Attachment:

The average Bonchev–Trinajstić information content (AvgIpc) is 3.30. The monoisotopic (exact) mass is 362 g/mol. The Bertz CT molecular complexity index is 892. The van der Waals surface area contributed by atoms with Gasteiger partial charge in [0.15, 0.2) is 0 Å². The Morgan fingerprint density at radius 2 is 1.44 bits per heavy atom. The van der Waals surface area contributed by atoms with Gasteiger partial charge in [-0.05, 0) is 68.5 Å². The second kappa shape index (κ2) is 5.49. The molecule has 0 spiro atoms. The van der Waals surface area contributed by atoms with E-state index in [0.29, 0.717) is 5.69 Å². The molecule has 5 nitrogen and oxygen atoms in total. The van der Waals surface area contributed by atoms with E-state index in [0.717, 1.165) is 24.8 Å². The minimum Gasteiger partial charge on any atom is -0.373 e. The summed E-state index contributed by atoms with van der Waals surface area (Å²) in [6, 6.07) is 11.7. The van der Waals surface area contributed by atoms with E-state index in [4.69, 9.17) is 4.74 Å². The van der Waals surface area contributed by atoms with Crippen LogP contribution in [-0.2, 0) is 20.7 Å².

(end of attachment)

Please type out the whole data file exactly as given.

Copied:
The average Bonchev–Trinajstić information content (AvgIpc) is 3.30. The monoisotopic (exact) mass is 362 g/mol. The Bertz CT molecular complexity index is 892. The van der Waals surface area contributed by atoms with Gasteiger partial charge in [0.15, 0.2) is 0 Å². The Morgan fingerprint density at radius 2 is 1.44 bits per heavy atom. The van der Waals surface area contributed by atoms with Gasteiger partial charge in [-0.05, 0) is 68.5 Å². The second kappa shape index (κ2) is 5.49. The molecule has 0 spiro atoms. The van der Waals surface area contributed by atoms with E-state index in [0.29, 0.717) is 5.69 Å². The molecule has 5 nitrogen and oxygen atoms in total. The van der Waals surface area contributed by atoms with E-state index in [0.717, 1.165) is 24.8 Å². The minimum Gasteiger partial charge on any atom is -0.373 e. The summed E-state index contributed by atoms with van der Waals surface area (Å²) in [6, 6.07) is 11.7. The van der Waals surface area contributed by atoms with E-state index in [4.69, 9.17) is 4.74 Å². The van der Waals surface area contributed by atoms with Crippen LogP contribution in [-0.2, 0) is 20.7 Å².